You may wonder why I brought that up. California leads the nation in debt; it has put a greater obligation on the future than any other state. Many people call this “debt enslavement,” as the future citizens will have to work for the benefit of others without getting a penny for their work; that is slavery. The beneficiaries of this process will fight all they can to maintain their unearned income, be it pay or other gifts from the government treasury. Expect them to fight with great vigor, even if everything they want is ill-gotten—just like Preston Brooks did.

Despite what it says on its flag, California is not behaving like a republic; it is behaving like an unrestrained popular democracy that continues to lose respect for our constitutional government. California is either horribly managed or brilliantly mismanaged, depending on your political point of view. On one hand, many politicians, state officers and various government employees have gained wealth despite their state sinking in debt—at least they are working. But many people are not; they are finding shelter and comfort in the state’s welfare, care and sanctuary programs. 

On the other hand, the national debt clock lists California’s debt at over $420 billion, with other estimates soaring to $1.3 trillion, yet the Democrats were bragging in their campaign ads that they were balancing the budget. Nearly a tenth of its 40 million residents are on welfare, the infrastructure needs work across the state, a need that is largely ignored, and, while the Los Angeles area drivers swelter in traffic jams that take two hours to drive forty miles (in the diamond lanes!), the government is ignoring the freeway system as it pushes billions of dollars on a high speed rail between San Francisco and Los Angeles. The cost of that project has more than doubled from $33 billion to $77 billion, with an expected completion date of 2033. Any rational individual knows that the cost will grow far beyond its last estimate.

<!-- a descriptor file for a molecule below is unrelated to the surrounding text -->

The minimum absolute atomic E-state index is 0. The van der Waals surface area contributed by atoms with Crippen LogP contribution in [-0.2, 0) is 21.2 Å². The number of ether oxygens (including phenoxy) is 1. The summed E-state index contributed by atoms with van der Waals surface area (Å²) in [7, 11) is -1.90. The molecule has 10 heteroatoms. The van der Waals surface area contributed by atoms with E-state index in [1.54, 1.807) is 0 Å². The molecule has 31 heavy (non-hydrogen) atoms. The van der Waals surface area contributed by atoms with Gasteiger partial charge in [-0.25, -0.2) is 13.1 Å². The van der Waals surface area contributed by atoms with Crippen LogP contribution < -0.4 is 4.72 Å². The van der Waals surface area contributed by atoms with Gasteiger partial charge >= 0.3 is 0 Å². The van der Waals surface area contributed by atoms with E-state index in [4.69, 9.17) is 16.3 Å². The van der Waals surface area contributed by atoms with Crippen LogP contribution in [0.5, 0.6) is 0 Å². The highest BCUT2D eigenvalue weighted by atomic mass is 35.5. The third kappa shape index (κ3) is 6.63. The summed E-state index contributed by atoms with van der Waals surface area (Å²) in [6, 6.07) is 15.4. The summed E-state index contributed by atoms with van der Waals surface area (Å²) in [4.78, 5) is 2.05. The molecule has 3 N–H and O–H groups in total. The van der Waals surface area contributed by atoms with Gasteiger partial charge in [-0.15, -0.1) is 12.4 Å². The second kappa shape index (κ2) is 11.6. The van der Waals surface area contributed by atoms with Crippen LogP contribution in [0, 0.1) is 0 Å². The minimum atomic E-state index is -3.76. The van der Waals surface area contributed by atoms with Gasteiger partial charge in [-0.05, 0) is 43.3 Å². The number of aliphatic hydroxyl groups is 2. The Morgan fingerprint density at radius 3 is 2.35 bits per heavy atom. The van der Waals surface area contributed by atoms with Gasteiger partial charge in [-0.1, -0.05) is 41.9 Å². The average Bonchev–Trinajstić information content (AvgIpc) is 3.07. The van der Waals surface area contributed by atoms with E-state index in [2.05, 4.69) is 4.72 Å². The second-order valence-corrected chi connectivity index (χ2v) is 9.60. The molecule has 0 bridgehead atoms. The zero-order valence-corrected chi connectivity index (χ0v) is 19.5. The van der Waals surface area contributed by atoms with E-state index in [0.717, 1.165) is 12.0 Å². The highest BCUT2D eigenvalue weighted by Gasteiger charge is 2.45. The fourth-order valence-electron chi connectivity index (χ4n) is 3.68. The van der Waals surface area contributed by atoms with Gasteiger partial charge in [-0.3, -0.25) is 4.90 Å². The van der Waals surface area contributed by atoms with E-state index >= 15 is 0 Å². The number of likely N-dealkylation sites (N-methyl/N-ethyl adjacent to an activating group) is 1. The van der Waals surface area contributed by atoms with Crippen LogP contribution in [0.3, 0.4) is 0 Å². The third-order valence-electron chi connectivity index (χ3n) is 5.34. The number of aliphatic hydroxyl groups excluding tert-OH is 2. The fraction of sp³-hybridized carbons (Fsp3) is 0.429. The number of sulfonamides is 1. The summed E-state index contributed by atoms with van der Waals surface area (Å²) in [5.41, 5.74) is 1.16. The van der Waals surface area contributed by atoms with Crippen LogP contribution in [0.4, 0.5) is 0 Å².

Some events in California are not going to stay there—they will affect our nation. The results of this last election will change their representation at the federal level, largely due to the appearance of thousands of provisional and mail-in ballots after the polls closed. Republicans who had led by thousands of votes at the end of election night ended up losing as the the new boxes appeared; virtually all of those votes were for the Democrats.   Investigations are being conducted as claims of various types of fraud circulate in the news and Internet.

Something is rotten in California, and it promises to poison the federal government. The Feds must act. But in doing so, they will run into a string of arguments that promise to delay the process, the biggest of which will be the definition of a “republican form of government.”